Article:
At first Savannah and I were like psssh, ain’t nobody sorry nigga, but after we stopped cackling, we realized that perhaps we were doing a lot. And that we weren’t going to get people on our side by making them cry. And that these were Devin’s future colleagues. A little diplomacy might be good for the long run.
“Promise me y’all are going to chill this time,” he said before the latest brunch.
“We promise, Devin,” we’d replied in unison.
Memory of that blood pact passed between us as I walked toward Savannah and away from Malik. My eyes said “this niggaaaaa….” and her’s said, “I knoooooowwwwwww.”
“But we promised,” both of our eyes said together.
“Who wants another mimosa?!” she shouted, a bit aggressively, as I broke left and headed upstairs to the bathroom. I took slow and measured steps, examining every hair in their carpet and admiring each brush stroke in the paint on the walls. Trying very hard to tune out the conversation behind me.
“Oh look at that,” I said, pointing to something, but who knows what. All my eyes could see was red.
Once in the restroom, I hunkered down on the ledge of the bathtub and focused on changing the subject in my mind. I examined the label on the back of their lotion and ran a coat of Savannah’s clear polish over my nails. Read a City Paper article about parking meters and drafted a letter to email@example.com. It sounded like things had quieted down downstairs and it felt like my blood pressure was back down to normal. I was proud of myself for successfully riding the wave and slaying my demons.
As soon as I got my grip around the doorknob, I heard a commotion break out all over again. I cracked the door and stuck my head out to listen, and all I heard was “y’all don’t have no problems wifing these white girls that was suckin’ dick in the hallway in high school!” so I stuck my head right back in and shook my head, nope nope nope. Back to Twitter I go. Seconds later Savannah burst in the door, looking like a young Whitney and popping off like the Quad Cities hood rat I knew her to be.
“Devin better stop bringing these fuck boys in my house,” she started.
I didn’t say a word as she told me what Malik said this time. That black women were somehow spoiled and needed to stop making excuses for why they’re being picked over by black men. I took a series of gasps that would have looked fake if they weren’t super real; filled my cheeks with air and punched my palm with a fist. I slipped a pair of boxing gloves over the orange nail polish that a guy once told me was a “hoe color” and the two of us smeared Vaseline on our faces. Savannah skeeted some saliva into a spittoon by the door, and after that, not another word was said. The door flew open and we marched out the restroom and back down the stairs. Both of our blowouts flowing in the breeze.
We were like a swarm of bees in the distance, and Devin was the first one to hear the dreadful buzz. He turned to see us flying down the stairs toward Malik and jumped up from his chair to try to act as a shield. But it was too late as Savannah climbed over her cute lil coffee table and squatted down low until she got right into Malik’s face, me standing behind her as if I had the yopper already cocked back.
Malik made the fatal mistake of not shutting the fuck up when it was black girl time, and tried to tell Savannah to check her “attitude”, which made Devin groan like his wide receiver just fumbled the ball in the last few seconds of the 4th. Like we could start heading to our cars now because the game was over.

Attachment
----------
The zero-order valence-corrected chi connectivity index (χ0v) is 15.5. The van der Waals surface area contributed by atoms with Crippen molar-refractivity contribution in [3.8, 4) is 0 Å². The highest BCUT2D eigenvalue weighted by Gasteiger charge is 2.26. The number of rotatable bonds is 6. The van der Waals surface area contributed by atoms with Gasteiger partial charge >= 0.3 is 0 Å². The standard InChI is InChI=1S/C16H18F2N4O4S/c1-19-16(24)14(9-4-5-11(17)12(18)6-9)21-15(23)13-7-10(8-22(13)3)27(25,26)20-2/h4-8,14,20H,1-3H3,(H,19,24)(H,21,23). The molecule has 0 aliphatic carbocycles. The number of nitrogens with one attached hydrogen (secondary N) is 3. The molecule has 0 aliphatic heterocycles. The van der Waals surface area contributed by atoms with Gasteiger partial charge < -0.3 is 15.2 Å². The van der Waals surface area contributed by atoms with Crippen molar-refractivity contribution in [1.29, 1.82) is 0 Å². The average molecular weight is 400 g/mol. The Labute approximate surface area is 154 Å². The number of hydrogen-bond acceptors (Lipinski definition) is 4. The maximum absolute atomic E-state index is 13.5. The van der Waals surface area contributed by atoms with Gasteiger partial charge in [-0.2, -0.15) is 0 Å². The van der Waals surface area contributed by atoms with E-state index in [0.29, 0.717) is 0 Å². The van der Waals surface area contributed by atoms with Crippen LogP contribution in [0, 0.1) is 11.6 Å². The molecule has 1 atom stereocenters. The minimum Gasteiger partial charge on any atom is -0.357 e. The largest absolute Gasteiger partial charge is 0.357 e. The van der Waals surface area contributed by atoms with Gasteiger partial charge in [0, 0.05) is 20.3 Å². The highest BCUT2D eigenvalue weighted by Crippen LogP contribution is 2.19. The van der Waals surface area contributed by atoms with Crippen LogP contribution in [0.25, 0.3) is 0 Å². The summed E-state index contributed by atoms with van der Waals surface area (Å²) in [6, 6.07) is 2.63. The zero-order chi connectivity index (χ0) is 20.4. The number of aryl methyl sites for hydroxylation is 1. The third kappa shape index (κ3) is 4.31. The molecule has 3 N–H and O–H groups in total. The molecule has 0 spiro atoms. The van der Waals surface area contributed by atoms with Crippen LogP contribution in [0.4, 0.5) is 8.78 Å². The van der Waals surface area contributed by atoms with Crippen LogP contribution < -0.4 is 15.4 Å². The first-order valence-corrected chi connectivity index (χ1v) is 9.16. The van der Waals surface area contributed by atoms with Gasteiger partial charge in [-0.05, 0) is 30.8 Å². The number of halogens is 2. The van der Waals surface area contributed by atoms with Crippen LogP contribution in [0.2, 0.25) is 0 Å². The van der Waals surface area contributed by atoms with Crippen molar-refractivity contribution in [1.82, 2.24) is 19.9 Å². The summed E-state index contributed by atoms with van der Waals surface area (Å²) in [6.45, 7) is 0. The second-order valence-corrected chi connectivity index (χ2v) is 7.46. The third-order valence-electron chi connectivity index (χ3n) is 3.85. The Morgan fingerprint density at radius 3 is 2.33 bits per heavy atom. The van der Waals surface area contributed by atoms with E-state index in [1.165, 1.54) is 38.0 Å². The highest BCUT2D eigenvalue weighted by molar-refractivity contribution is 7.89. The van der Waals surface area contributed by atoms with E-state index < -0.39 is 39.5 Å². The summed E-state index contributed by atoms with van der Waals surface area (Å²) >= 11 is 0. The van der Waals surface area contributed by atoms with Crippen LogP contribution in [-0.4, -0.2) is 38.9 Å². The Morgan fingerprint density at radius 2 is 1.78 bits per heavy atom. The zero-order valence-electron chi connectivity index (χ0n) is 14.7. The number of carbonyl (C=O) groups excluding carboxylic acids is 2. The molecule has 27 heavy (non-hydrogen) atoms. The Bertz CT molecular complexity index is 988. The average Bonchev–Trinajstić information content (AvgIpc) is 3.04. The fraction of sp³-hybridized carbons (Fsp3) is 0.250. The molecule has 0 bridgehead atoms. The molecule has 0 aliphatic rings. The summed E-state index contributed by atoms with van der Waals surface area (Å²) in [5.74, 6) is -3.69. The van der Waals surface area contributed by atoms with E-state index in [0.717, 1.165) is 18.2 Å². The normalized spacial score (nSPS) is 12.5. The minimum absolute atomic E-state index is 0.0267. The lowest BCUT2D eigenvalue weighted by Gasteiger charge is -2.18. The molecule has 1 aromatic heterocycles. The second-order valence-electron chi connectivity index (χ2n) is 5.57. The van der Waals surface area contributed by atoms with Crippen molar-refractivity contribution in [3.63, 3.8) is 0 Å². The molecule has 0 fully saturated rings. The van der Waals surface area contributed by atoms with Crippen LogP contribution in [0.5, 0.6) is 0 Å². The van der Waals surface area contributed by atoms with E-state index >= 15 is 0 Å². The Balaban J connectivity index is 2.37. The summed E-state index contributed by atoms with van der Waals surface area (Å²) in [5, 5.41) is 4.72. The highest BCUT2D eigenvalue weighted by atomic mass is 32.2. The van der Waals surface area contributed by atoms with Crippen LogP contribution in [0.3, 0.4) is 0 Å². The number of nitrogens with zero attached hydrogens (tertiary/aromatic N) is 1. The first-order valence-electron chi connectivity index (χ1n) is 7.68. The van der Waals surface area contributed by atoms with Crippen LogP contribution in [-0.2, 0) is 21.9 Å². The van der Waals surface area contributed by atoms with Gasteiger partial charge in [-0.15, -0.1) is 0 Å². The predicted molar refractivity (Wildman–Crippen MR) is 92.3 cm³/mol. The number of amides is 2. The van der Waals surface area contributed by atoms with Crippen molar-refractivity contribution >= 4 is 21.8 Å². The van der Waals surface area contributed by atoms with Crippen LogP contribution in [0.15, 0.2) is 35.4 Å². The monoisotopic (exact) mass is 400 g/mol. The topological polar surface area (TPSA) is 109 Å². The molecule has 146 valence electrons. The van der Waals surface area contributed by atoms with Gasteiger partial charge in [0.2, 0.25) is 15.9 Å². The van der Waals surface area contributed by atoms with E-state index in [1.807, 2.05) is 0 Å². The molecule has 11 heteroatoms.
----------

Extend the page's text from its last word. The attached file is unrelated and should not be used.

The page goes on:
I swear that at that moment, some sort of dormant gene came alive inside me, and quickly spread throughout my nervous system, turning my skin different colors and giving my eyes a strange glow, making my hair fry out and turn a silvery white. The fires of Angela and the furries of Assata, powering me up like Popeye on spinach. It must have been obvious because all eyes were suddenly fixated on me, and all the lightweights who’d been handling him cleared out a space for the young OG to come through. Poor Devin just looked down, probably wondering what he had ever done to deserve this. I threw my loose curls over my shoulder, calmly sat my stemless glass on the table, and asked Malik who the fuck he thought he was?
I wanted to know why he felt black women needed to earn the love he so freely gave to others, and why he couldn’t get the wax out his ears when one of us tried to talk to him about it. He made me even more mad when he made that “yeah yeah” face, put his pinky up and took another sip of his mimosa. “You must’ve been hoe’n at Howard huh,” he said, which made a hush fall over the whole room. Just then I gave a look to both Savannah and Devin, who gave me a look back that said, “yep, go ahead.”
“Just like your mom,” I said right in his face. “And your sister too, if she would have got in.”
It was rude. It was crude. It was fighting Jonah at her best. Kicking him in the dick and making him go get his own ice. Making sure he would think twice before opening his mouth to discuss black women’s sexual politics again. I sat back down on the couch and let the RBG bracelet that my man got me for Kwanzaa dangle from my wrist like it was a diamond bezel, then inquired about more pear juice for the mimosas. Had folks fanning me with palm fronds like an Egyptian Pharaoh; girls rescinding the phone numbers they had given him that night.
At least that’s how I imagined it as I was roused from my daze on the ledge of Savannah and Devin’s bathtub. I chuckled and shook my head and took a few deep breaths. Saw how cute I looked in the mirror and remembered how little time I had to waste on guys like Malik. I looked at the Kwanzaa bracelet and smiled, thinking about the nigga who was so beyond that “hoe” shit.
I went on back downstairs and spotted Savannah, who was talking to someone about something that seemed to make her happy, not even engaging with Malik and his bile like she would have a year ago. We caught each other’s eye and smiled, the new growth in me saluting the new growth in her. I looked over at Devin, who was sitting on the couch with Malik, telling him something that I recognized as the kicker from an argument me and Savannah had with him back in his own problematic days. I honestly didn’t think it was possible, but that felt even better than giving a good quick kick in the dick ever could.